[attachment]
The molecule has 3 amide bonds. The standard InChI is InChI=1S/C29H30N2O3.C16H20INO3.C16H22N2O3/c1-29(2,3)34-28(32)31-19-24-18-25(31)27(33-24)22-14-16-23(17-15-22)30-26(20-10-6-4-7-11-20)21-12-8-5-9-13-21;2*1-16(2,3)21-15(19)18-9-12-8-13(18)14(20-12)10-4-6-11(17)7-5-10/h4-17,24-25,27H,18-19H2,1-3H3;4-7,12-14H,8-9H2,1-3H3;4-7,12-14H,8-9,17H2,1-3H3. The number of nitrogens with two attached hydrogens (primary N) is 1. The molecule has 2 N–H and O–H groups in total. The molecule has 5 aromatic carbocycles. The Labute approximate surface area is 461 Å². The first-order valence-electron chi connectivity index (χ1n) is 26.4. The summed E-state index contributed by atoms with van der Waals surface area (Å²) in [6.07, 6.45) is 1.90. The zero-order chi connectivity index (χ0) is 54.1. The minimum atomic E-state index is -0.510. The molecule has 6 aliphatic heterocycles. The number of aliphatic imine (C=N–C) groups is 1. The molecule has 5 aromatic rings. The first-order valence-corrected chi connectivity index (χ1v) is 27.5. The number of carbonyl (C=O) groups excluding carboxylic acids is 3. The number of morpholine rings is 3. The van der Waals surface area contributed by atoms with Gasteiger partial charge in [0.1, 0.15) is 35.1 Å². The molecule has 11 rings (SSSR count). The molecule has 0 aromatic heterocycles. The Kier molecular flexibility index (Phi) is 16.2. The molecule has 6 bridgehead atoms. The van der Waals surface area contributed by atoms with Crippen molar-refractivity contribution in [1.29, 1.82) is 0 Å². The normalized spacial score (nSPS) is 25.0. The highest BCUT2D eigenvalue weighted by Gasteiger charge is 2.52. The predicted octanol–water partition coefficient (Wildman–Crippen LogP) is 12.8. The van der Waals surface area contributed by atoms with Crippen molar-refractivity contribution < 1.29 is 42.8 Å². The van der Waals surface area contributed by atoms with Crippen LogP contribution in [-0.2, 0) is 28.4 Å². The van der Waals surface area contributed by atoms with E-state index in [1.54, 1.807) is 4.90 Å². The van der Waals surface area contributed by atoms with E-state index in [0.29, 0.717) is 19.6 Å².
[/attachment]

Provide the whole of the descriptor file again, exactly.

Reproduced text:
The molecule has 3 amide bonds. The standard InChI is InChI=1S/C29H30N2O3.C16H20INO3.C16H22N2O3/c1-29(2,3)34-28(32)31-19-24-18-25(31)27(33-24)22-14-16-23(17-15-22)30-26(20-10-6-4-7-11-20)21-12-8-5-9-13-21;2*1-16(2,3)21-15(19)18-9-12-8-13(18)14(20-12)10-4-6-11(17)7-5-10/h4-17,24-25,27H,18-19H2,1-3H3;4-7,12-14H,8-9H2,1-3H3;4-7,12-14H,8-9,17H2,1-3H3. The number of nitrogens with two attached hydrogens (primary N) is 1. The molecule has 2 N–H and O–H groups in total. The molecule has 5 aromatic carbocycles. The Labute approximate surface area is 461 Å². The first-order valence-electron chi connectivity index (χ1n) is 26.4. The summed E-state index contributed by atoms with van der Waals surface area (Å²) in [6.07, 6.45) is 1.90. The zero-order chi connectivity index (χ0) is 54.1. The minimum atomic E-state index is -0.510. The molecule has 6 aliphatic heterocycles. The number of aliphatic imine (C=N–C) groups is 1. The molecule has 5 aromatic rings. The first-order valence-corrected chi connectivity index (χ1v) is 27.5. The number of carbonyl (C=O) groups excluding carboxylic acids is 3. The number of morpholine rings is 3. The van der Waals surface area contributed by atoms with Gasteiger partial charge in [0.1, 0.15) is 35.1 Å². The molecule has 11 rings (SSSR count). The molecule has 0 aromatic heterocycles. The Kier molecular flexibility index (Phi) is 16.2. The molecule has 6 bridgehead atoms. The van der Waals surface area contributed by atoms with Crippen molar-refractivity contribution in [1.29, 1.82) is 0 Å². The normalized spacial score (nSPS) is 25.0. The highest BCUT2D eigenvalue weighted by Gasteiger charge is 2.52. The predicted octanol–water partition coefficient (Wildman–Crippen LogP) is 12.8. The van der Waals surface area contributed by atoms with Crippen molar-refractivity contribution < 1.29 is 42.8 Å². The van der Waals surface area contributed by atoms with Crippen LogP contribution in [-0.2, 0) is 28.4 Å². The van der Waals surface area contributed by atoms with E-state index in [1.54, 1.807) is 4.90 Å². The van der Waals surface area contributed by atoms with E-state index in [0.29, 0.717) is 19.6 Å².